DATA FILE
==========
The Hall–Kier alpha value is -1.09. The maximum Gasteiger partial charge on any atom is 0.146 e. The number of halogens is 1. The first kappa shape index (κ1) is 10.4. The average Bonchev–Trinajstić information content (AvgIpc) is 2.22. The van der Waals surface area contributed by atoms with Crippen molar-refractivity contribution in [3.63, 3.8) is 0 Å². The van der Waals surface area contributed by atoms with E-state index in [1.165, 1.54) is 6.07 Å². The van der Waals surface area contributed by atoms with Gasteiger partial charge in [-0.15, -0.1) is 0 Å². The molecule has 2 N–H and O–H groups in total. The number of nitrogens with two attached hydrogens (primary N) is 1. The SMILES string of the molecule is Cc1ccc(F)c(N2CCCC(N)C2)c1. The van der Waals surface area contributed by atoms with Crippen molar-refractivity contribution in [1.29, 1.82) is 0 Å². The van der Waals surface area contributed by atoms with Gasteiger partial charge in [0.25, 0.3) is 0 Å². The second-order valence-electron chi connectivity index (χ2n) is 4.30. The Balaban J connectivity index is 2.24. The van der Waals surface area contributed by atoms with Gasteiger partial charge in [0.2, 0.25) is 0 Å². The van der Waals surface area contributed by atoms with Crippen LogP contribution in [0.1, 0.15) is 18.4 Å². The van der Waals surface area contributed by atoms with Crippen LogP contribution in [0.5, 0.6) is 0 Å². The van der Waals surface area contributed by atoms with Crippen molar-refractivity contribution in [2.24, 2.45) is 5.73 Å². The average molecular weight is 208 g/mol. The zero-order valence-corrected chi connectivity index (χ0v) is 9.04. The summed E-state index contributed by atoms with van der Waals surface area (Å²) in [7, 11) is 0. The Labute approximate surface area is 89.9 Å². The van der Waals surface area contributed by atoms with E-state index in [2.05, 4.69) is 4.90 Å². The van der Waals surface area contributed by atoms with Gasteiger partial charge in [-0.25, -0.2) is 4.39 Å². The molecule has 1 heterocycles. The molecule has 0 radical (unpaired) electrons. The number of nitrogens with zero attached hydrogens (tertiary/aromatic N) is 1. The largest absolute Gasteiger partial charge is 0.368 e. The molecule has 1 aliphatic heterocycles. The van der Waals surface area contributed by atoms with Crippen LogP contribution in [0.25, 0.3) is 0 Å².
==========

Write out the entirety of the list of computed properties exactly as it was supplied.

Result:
The Hall–Kier alpha value is -1.09. The maximum Gasteiger partial charge on any atom is 0.146 e. The number of halogens is 1. The first kappa shape index (κ1) is 10.4. The average Bonchev–Trinajstić information content (AvgIpc) is 2.22. The van der Waals surface area contributed by atoms with Crippen molar-refractivity contribution in [3.63, 3.8) is 0 Å². The van der Waals surface area contributed by atoms with E-state index in [1.165, 1.54) is 6.07 Å². The van der Waals surface area contributed by atoms with Gasteiger partial charge in [-0.15, -0.1) is 0 Å². The molecule has 2 N–H and O–H groups in total. The number of nitrogens with two attached hydrogens (primary N) is 1. The SMILES string of the molecule is Cc1ccc(F)c(N2CCCC(N)C2)c1. The van der Waals surface area contributed by atoms with Crippen molar-refractivity contribution in [1.29, 1.82) is 0 Å². The van der Waals surface area contributed by atoms with Gasteiger partial charge in [0.25, 0.3) is 0 Å². The second-order valence-electron chi connectivity index (χ2n) is 4.30. The Balaban J connectivity index is 2.24. The van der Waals surface area contributed by atoms with Gasteiger partial charge in [0.2, 0.25) is 0 Å². The van der Waals surface area contributed by atoms with Crippen LogP contribution in [0.1, 0.15) is 18.4 Å². The van der Waals surface area contributed by atoms with Crippen LogP contribution in [0.5, 0.6) is 0 Å². The van der Waals surface area contributed by atoms with Crippen molar-refractivity contribution in [2.24, 2.45) is 5.73 Å². The average molecular weight is 208 g/mol. The zero-order valence-corrected chi connectivity index (χ0v) is 9.04. The summed E-state index contributed by atoms with van der Waals surface area (Å²) in [7, 11) is 0. The Labute approximate surface area is 89.9 Å². The van der Waals surface area contributed by atoms with E-state index in [2.05, 4.69) is 4.90 Å². The van der Waals surface area contributed by atoms with Gasteiger partial charge in [-0.25, -0.2) is 4.39 Å². The molecule has 1 heterocycles. The molecule has 0 radical (unpaired) electrons. The number of nitrogens with zero attached hydrogens (tertiary/aromatic N) is 1. The largest absolute Gasteiger partial charge is 0.368 e. The molecule has 1 aliphatic heterocycles. The van der Waals surface area contributed by atoms with Crippen LogP contribution in [0.25, 0.3) is 0 Å².